"Getta whiff of this," offers Les, first taking a sample inhalation himself. "This'll clear ya out!"
I take a carelessly large blast through my nose, immediately reeling at the strong vapour permeating my sinuses. Then I take another. Amazing! The acrid fumes have an immediate effect, clearing the passages and stimulating my sense of smell. I'm later told a story of a woman who hadn't smelt anything for years, until she tried the magic ants, and promptly burst into tears as the fragrant aromas of the blossoming bush immediately returned. Boiled, the ants also make a powerfully therapeutic cup of tea. Just imagine!
Later that night, under a bright star-strewn sky, we dine on T-bones cooked on the outdoor "stove", washed down with a delicate red wine reserved for the purpose. We are enjoying this indulgent feast when a Toyota "troopie" noisily pulls up in the dining room.
"Heeey!" exclaim the new arrivals, doors slamming. "How are ya, Uncle Les!"
It's Les's boisterous nephew, Bruce, flanked by two burly cousins, Garry and Robert. Nervous city-slickers might be unnerved by this flamboyant entrance, but introductions are quickly made, Bruce flashing a broad, impeccable grin with each confident handshake. Apart from his outwardly carefree, gregarious nature, Bruce demonstrates a self-assured, determined character, reinforced with the physique of a front-rower. He immediately commands the motley gathering, casually batting quips about the table, despite the unfamiliar faces.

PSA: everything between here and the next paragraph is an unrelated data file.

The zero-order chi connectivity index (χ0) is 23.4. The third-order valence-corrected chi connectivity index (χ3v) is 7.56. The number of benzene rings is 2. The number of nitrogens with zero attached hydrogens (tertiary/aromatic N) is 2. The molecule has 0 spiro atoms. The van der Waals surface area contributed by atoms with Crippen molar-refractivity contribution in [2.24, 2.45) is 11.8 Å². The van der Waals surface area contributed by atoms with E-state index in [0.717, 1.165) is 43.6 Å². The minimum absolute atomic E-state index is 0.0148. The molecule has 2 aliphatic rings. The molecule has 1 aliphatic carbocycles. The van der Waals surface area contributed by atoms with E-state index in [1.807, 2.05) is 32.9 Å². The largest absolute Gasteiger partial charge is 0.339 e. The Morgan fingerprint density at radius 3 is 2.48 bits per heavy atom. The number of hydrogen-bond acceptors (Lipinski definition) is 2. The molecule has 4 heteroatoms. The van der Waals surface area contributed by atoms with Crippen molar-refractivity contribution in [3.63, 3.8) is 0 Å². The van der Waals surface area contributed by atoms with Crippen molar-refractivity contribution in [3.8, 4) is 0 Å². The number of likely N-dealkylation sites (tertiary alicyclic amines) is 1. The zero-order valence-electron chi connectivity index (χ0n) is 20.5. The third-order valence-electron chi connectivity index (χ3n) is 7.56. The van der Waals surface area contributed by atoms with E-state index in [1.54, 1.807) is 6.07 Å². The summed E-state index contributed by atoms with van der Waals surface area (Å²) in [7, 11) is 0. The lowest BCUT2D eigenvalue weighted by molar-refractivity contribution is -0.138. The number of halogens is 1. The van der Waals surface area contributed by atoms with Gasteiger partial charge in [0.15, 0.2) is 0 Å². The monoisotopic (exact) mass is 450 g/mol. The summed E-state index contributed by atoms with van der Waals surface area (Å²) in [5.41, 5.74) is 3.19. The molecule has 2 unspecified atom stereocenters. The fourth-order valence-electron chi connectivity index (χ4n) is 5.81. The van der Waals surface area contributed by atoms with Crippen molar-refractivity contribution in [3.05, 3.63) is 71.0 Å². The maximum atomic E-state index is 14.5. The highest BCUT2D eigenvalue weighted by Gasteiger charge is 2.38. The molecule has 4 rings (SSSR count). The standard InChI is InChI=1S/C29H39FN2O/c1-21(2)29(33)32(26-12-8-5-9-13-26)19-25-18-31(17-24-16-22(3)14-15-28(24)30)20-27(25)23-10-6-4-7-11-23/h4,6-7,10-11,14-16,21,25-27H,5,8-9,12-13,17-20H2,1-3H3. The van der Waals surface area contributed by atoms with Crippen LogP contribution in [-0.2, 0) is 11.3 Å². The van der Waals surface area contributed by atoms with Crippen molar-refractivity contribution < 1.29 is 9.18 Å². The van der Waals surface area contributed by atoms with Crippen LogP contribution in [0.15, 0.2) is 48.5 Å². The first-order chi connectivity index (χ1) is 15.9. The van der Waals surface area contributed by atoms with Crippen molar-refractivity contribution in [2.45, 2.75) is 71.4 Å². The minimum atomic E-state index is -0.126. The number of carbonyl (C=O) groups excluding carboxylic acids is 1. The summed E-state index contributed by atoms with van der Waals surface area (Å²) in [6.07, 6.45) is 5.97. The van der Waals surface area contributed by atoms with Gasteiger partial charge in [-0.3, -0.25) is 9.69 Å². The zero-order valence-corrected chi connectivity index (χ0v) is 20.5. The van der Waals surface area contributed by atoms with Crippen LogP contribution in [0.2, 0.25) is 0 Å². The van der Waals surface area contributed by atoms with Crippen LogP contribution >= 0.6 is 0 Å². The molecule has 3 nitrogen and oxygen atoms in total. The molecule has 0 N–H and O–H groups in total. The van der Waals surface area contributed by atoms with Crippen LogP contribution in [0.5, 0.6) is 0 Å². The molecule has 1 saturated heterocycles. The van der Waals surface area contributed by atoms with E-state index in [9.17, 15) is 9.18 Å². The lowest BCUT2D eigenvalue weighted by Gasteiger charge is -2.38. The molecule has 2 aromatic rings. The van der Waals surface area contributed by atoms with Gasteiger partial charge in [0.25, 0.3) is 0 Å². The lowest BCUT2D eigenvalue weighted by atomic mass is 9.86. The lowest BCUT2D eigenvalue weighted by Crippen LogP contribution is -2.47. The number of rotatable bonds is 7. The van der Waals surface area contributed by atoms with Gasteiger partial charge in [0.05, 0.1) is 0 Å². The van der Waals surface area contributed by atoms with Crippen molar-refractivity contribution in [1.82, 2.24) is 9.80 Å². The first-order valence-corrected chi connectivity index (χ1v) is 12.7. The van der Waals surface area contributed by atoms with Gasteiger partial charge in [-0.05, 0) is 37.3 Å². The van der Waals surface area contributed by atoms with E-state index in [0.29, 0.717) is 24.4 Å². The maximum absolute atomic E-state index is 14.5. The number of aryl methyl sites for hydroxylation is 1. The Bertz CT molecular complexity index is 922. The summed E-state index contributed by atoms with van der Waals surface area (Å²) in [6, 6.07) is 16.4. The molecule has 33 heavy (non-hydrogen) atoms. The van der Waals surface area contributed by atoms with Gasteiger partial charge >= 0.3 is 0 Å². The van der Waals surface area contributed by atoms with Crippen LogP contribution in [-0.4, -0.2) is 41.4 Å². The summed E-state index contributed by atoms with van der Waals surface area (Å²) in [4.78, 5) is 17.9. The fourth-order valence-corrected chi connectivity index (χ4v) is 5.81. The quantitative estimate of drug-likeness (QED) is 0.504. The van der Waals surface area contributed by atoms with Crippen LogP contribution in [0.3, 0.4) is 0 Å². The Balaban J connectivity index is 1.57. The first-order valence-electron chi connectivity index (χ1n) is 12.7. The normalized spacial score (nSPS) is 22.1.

Bruce stands in stark contrast to his shy uncle, who looks on the lad with obvious pride. He, along with Uncle Les, is a trustee for the Injinoo Land Trust and a lucid mover-and-shaker with his sights set on state parliament. He regales us for an hour or so on complex family and tribal history, the persistent legacy of the Lutheran missionaries, and the hopes he has for his people in the relatively recently desegregated north of Queensland. There's no lecturing, anger, or vitriol--just a deliberate acknowledgement of matters as they are, interspersed with both humorous and tragic anecdotes.
"Aboriginal people need to be reminded of where we've come from," says Bruce earnestly. "So many have lost their way because their connection with the land, their heritage, is gone."
Mindful of the bad press urban Aboriginals often get, Bruce dreams of bringing small groups of vulnerable "koorie" youths up to Munbah for some reintroduction in the traditional ways. He looks thoughtful for a moment, pensively studying the imperfections in his enamelled plate, but he's clearly engrossed in his plan of healing his people.
Just as quickly as he arrived, he's on his feet, thanking us for our brief hospitality and declaring to return at dawn if he pulls some Barra out of the nets he's off to set. Les farewells him warmly, leaving a lingering, proud glow in the old man. In Bruce, he sees a future, a hope, for his people--someone with strength and determination enough to restore and secure the ancient traditions of the Guugu Yimithirr, as well as maintain their rightful place in the global village.
Les and Marie Gibson run "Munbah Cultural Tours" from the Hopevale Aboriginal Community, 50km north of Cooktown.
They cater to both day visitors and overnighters, offering insights and hands-on experience into:
- bush tucker and medicine
- traditional hunting techniques
- spear- and woomera-making
- aboriginal art and craft
For visitors without their own or hired 4WDs, Les will meet you at Cooktown Airport for transfer to Munbah.
For reservations or more information:
Hope Vale QLD 4871
Tel +61 7 40609173